D’Geedawoi, a father of 4 children, 2 boys and 2 girls, with his wife Sadatu age 32, is grateful for all that was done for him at the Monrovia Medical Unit (MMU) but he is anxious to get home.
D’Geedawoi, age 46, is full of energy and ready to return to his work as a Drug Dispenser and Contact Tracer. He told us, “ever since I experienced the illness of Ebola all I could think about was death.”
He went on to say that after being infected and then getting the news that he was negative, he felt encouraged to tell others about this place.
D’Geedawoi said, “I will be happy if I can be of any kind of assistance for you all. I want to get out in the field and get the message out there because I have been saved.”
The Liberian Observer covers a showdown over a government-imposed ban on political assemblies:
Looming City Lockdown: CDC Plans 3-Day March
Opposition Congress for Democratic Change (CDC) has decided to stage another “city lockdown” in and around Monrovia, the party’s vice chairman for Operations, Mulbah Morlu, has announced.
Addressing a news conference yesterday in Monrovia, CDC disclosed the staging of a three-day political rally aimed at creating the platform where their political leader, Ambassador George M. Weah, will interact with the “ordinary Liberian people.”
According to Morlu, who is also CDC deputy campaign manager, the party has decided to begin “a three-day roadmap to victory,” parade through the streets of Monrovia, beginning with various market places in the city.
“CDC will begin parading the streets with Amb. Weah beginning with the Small Town Community behind our party’s headquarters and move on to the Peace Island Community in Congo Town.
From the NewDawn, a warning:
Another Serious Ebola Outbreak is Possible, If…
National and international publicity characterizing what may appear to be a gradual decline in the spread of the deadly Ebola virus disease in Liberia may not have just done justice to the fight against the epidemic, but encouraged complacency among some Liberians.
As a result of such publicity, some, including those involved with political campaigns, especially in Monrovia and its environs, have already been disregarding the public health laws, as well as preventive measures authorized by the Government of Liberia, through the Ministry of Health and partners. Political rallies are occasioning huge gathering of supporters and sympathizers of candidates, while hugging and handshaking has resumed; vehicles carrying supporters of candidates are over-loaded with the belief that “Ebola is finishing.”
These violations of the public health laws may not necessarily be occurring un-noticed by the National Elections Commission, Ministry of Health and Liberia National Police. Whether or not it is out of embarrassment or fear that actions are yet to be taken against these violators, it is yet to be established. All we say is that these violations are taking place, while those responsible to enforce the laws remain conspicuously silent.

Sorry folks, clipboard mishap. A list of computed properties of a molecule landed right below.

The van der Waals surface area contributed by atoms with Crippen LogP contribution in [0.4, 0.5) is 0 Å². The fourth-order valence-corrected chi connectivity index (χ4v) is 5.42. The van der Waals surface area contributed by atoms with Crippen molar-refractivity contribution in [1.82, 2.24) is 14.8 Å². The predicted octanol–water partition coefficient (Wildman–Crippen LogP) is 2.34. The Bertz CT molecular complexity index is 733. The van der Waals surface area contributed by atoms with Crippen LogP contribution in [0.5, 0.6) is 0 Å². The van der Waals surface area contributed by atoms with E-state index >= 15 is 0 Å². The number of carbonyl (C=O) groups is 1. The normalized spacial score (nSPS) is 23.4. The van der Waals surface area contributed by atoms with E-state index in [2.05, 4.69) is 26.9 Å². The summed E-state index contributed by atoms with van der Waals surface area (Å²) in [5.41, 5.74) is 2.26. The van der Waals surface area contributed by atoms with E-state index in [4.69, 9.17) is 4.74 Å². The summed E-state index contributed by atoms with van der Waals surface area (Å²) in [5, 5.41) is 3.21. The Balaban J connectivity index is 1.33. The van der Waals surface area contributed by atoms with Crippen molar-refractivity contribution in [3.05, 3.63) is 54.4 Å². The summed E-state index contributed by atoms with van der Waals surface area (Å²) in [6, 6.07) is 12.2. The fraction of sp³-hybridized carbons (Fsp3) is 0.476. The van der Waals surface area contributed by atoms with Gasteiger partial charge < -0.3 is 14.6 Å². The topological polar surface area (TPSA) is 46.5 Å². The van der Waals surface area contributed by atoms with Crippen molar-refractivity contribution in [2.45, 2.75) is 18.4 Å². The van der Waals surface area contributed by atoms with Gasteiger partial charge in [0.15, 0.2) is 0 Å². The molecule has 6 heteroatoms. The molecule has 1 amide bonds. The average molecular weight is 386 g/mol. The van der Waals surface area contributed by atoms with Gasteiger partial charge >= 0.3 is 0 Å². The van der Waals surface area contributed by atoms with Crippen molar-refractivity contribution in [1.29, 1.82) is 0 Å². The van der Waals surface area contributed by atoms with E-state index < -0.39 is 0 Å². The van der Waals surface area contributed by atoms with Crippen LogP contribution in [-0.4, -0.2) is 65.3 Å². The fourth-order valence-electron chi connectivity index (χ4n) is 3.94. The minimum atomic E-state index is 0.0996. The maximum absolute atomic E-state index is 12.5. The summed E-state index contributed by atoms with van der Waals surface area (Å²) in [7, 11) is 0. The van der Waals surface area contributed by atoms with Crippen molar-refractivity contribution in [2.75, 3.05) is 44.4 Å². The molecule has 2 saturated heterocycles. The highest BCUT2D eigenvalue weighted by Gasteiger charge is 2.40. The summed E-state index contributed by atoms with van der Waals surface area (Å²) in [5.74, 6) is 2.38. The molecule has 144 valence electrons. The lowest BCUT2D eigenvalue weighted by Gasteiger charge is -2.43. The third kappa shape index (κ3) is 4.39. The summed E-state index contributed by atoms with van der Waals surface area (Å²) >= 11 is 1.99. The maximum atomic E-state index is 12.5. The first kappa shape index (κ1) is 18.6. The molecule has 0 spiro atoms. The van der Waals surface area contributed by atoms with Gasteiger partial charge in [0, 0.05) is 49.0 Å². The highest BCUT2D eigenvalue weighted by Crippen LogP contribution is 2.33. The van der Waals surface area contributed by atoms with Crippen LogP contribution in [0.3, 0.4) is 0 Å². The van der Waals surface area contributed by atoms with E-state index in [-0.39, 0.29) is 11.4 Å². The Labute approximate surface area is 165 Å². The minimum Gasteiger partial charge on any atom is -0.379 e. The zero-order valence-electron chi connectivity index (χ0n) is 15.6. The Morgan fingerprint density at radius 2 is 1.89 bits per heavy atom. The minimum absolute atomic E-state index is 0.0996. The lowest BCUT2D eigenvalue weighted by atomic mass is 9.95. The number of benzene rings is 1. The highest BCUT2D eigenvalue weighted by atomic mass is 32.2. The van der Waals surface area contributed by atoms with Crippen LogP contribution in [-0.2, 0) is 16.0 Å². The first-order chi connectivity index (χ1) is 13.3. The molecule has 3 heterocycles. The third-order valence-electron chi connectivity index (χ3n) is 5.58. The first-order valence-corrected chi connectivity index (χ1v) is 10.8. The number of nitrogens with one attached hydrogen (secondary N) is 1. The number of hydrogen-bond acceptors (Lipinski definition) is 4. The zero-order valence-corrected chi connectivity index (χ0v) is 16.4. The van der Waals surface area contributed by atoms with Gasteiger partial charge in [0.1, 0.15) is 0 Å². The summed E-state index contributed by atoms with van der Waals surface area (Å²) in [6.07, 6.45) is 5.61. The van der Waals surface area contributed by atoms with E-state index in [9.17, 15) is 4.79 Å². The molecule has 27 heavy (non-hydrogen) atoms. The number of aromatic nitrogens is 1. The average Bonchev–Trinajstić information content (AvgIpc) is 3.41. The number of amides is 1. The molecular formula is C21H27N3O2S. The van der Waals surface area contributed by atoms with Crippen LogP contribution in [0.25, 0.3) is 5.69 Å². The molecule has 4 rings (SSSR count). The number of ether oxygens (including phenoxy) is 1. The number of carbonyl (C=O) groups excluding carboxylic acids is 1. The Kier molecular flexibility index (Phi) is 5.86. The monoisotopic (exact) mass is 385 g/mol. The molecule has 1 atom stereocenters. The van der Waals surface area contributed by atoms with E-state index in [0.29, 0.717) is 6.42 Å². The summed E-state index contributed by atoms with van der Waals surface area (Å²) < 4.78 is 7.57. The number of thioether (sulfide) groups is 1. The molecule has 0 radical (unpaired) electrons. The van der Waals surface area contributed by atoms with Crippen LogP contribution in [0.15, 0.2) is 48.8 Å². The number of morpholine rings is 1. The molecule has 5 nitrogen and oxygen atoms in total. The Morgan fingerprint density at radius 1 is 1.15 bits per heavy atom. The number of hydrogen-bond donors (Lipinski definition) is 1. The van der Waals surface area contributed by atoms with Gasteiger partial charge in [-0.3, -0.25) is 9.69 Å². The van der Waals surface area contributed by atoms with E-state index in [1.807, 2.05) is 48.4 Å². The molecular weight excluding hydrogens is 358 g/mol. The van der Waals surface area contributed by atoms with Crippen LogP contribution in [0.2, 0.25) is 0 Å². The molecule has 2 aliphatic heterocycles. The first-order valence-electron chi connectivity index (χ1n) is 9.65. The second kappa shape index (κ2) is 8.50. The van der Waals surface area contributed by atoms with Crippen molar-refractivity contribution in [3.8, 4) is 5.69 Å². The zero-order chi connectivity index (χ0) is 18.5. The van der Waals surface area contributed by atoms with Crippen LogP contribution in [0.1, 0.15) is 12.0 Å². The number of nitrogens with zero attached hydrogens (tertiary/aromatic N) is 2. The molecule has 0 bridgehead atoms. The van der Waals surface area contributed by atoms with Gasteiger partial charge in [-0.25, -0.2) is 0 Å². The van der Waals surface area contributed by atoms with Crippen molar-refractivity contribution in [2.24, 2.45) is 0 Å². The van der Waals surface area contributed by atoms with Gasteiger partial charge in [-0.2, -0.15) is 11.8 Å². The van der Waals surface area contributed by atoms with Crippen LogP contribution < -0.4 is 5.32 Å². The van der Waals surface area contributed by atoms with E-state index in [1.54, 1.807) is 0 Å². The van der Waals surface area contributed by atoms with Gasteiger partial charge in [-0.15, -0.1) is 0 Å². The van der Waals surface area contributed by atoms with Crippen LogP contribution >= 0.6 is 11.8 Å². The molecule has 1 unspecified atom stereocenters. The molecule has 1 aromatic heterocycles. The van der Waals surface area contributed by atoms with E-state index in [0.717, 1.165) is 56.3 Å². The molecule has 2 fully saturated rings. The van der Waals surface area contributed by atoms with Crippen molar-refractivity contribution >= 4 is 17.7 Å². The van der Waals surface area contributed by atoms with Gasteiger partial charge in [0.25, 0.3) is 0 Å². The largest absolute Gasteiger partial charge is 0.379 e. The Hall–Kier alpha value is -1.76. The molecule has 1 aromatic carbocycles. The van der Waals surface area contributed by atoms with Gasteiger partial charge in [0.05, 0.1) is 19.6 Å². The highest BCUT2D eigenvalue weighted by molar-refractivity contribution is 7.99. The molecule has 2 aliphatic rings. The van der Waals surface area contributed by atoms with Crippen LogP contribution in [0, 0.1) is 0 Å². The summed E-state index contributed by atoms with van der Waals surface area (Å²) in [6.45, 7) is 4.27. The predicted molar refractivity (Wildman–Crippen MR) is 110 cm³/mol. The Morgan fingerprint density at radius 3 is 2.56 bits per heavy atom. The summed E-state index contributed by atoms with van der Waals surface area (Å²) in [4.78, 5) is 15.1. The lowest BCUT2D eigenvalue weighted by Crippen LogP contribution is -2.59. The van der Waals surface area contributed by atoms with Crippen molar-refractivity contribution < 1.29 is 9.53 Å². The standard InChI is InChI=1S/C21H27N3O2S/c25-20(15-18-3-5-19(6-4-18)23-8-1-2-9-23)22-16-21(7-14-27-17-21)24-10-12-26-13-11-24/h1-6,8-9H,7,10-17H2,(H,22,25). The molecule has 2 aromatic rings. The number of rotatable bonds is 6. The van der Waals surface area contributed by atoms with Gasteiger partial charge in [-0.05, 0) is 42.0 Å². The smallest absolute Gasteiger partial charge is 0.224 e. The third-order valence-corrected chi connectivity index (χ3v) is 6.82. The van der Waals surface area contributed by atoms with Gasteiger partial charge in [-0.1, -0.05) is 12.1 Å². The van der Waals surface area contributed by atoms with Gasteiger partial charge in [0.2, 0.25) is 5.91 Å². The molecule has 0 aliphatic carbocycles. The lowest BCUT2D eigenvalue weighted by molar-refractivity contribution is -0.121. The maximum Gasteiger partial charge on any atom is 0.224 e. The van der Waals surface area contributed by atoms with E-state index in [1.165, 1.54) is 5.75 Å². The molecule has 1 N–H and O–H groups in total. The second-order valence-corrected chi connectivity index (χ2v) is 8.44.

And should these violations continue as they are under the eyes of those who should enforce the laws, the possibility of another serious Ebola outbreak is high. While we highlight the foregoing issues, the attention of the Government of Liberia and partners must again be drawn to the current severity of the Ebola outbreak in neighbouring Sierra Leone. Even though we may be aware that the Liberian health authorities are cognizant of such development, the issue of border control is very paramount.
And from FrontPageAfrica, a faith-based effort:
Ebola Outreach Goes To Muslim Neighborhoods in Liberia
A team from the Montserrado Community Based Initiative Project (MCBIP) over the weekend took Ebola sensitization outreach to Muslim neighborhoods in West Point. The team headed by Varlee Sanor, United Nations Volunteer (UNV) Field Associate on the MCBI project, held meetings with Muslims at the West Point Central Mosque on Saturday and Sunday.
The meeting was intended to solicit the views of members of the Muslim community and to seek possible ways of collaborating to battle the deadly Ebola virus disease in communities. These are efforts geared toward promoting and enforcing the Liberian Government “zero new Ebola cases” by December 25. The gathering was necessitated by reports about continuous denial, secret burials in the communities, hiding of sick and other anti-Ebola practices in the communities.
During the meetings, Sanor told the Muslims not to be complacent, as the virus was still in the country and continues to kill people in communities in Liberia. He said many people in Liberia have heard and accepted the preventive messages, but continue to be blinded by different cultural and traditional practices.”The fight against the Ebola virus has been difficult not because the messages are not reaching the people, but because of culture and traditions…” Mr. Sanor said.He told the Muslim community that the government and partners were working to ensure that their dead family members are handled with the care and respect they deserve.
After the jump, on to Sierra Leone with a strike threat followed by help from the U.N., the government mobilizes fear for the fight, British predictions of better times ahead coupled with word to America to keep out, a chief calls for quarantine, and the plight of Sierra Leone’s Ebola victims, Mali nears an all-clear, and concluding with a soap brigade in Guinea. . . Continue reading